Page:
If Swan Songs turns out to be Fame’s last album as intended then it’s a fitting end to his lengthy career.
The bandleader, Hammond organist and pianist is in f ine voice, mixing jazz, blues and West Indian influences, just as he did when starting out at Soho’s The Flamingo in the early 60s.
The Last Blue Flames include Fame’s sons Tristan Powell on guitar and James Powell on drums, alongside Brit-jazz luminaries that include trumpeter Guy Barker, tenor saxophonist Alan Skidmore, bassist Alec Dankworth and vibraphonist Anthony Kerr. Given that, it’s no surprise the band’s performances are faultless.
Recorded at The Bunker, Welwyn Garden City, it’s very much a personal project – Fame co-produces the album and is releasing it on his own label. He also writes 10 of the 12 tracks, with the lyrics autobiographical, often framed in nostalgia, but balanced by the trademark dry wit he adopted from Mose Allison. Indeed, Fame pays tribute to Allison, his biggest influence, on the swinging Mose Knows, while on the Count Basie-esque Diary Blues, he wryly recalls: ‘I did my time with Van The Man, cos that’s the kind of fool I am.’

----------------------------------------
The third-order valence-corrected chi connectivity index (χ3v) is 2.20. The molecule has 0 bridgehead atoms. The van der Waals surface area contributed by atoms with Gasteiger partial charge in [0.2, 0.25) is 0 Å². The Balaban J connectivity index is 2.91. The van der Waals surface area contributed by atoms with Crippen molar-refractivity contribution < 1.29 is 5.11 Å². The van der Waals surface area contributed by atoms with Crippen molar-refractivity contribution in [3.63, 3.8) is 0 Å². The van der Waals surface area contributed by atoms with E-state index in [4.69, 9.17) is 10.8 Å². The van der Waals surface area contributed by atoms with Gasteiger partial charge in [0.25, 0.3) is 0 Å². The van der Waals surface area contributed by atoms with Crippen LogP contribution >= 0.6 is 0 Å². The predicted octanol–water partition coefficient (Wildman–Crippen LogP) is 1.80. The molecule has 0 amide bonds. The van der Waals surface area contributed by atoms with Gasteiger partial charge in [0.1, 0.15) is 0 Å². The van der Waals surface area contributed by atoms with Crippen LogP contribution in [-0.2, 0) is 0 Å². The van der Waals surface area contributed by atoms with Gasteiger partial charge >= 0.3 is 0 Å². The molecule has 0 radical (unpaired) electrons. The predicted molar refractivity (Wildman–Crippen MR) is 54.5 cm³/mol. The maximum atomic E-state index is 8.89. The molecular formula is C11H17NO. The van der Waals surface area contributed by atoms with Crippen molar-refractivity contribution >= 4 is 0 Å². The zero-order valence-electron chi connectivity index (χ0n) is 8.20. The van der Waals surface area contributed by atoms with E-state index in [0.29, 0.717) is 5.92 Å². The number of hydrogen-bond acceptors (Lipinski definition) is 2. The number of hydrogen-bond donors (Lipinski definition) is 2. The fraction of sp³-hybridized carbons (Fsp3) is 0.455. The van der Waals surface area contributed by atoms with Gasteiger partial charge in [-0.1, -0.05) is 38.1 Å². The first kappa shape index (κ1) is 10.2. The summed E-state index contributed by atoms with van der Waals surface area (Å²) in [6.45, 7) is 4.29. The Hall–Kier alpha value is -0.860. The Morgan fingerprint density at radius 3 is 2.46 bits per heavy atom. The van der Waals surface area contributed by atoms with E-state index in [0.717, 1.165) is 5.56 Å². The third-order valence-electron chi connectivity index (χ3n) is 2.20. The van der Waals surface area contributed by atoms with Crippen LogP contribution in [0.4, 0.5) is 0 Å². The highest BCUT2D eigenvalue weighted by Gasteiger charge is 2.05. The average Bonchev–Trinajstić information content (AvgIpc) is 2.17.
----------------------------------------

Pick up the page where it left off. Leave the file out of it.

Pianist Floyd Dixon’s Lovin’ Brought Me Into This World becomes infectious bluebeat with enthusiastic interjections of “Yes now!” It would easily have fitted into his 1964 live sets, as would calypso number, De Caribbean Way and the instrumental Spin Recovery. Closer My Ship, meanwhile, written by Fame’s old Flamingo club friend, pianist Mike O’Neill, takes him full circle back to the beginning.